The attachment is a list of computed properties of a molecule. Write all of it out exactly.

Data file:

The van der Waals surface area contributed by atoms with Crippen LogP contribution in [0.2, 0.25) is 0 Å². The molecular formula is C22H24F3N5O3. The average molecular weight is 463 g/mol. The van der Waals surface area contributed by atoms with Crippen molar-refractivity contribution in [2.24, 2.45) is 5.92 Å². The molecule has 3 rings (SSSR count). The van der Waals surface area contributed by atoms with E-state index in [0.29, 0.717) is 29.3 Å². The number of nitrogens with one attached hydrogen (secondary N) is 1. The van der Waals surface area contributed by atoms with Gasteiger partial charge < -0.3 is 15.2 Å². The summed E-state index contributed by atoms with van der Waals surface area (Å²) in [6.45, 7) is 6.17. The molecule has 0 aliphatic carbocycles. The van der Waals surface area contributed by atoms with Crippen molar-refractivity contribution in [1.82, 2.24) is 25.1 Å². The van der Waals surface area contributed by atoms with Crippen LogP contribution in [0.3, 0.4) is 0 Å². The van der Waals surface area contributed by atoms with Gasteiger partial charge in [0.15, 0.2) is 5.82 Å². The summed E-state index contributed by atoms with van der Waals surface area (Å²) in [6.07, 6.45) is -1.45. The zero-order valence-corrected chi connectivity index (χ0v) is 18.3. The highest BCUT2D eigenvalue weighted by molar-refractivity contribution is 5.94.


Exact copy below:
The van der Waals surface area contributed by atoms with Crippen LogP contribution in [0.2, 0.25) is 0 Å². The molecular formula is C22H24F3N5O3. The average molecular weight is 463 g/mol. The van der Waals surface area contributed by atoms with Crippen molar-refractivity contribution in [2.24, 2.45) is 5.92 Å². The molecule has 3 rings (SSSR count). The van der Waals surface area contributed by atoms with E-state index in [0.29, 0.717) is 29.3 Å². The number of nitrogens with one attached hydrogen (secondary N) is 1. The van der Waals surface area contributed by atoms with Gasteiger partial charge < -0.3 is 15.2 Å². The summed E-state index contributed by atoms with van der Waals surface area (Å²) in [6.45, 7) is 6.17. The molecule has 0 aliphatic carbocycles. The van der Waals surface area contributed by atoms with Crippen molar-refractivity contribution in [1.82, 2.24) is 25.1 Å². The van der Waals surface area contributed by atoms with Crippen LogP contribution in [0.3, 0.4) is 0 Å². The van der Waals surface area contributed by atoms with Gasteiger partial charge in [0.15, 0.2) is 5.82 Å². The summed E-state index contributed by atoms with van der Waals surface area (Å²) in [6.07, 6.45) is -1.45. The zero-order valence-corrected chi connectivity index (χ0v) is 18.3. The highest BCUT2D eigenvalue weighted by molar-refractivity contribution is 5.94.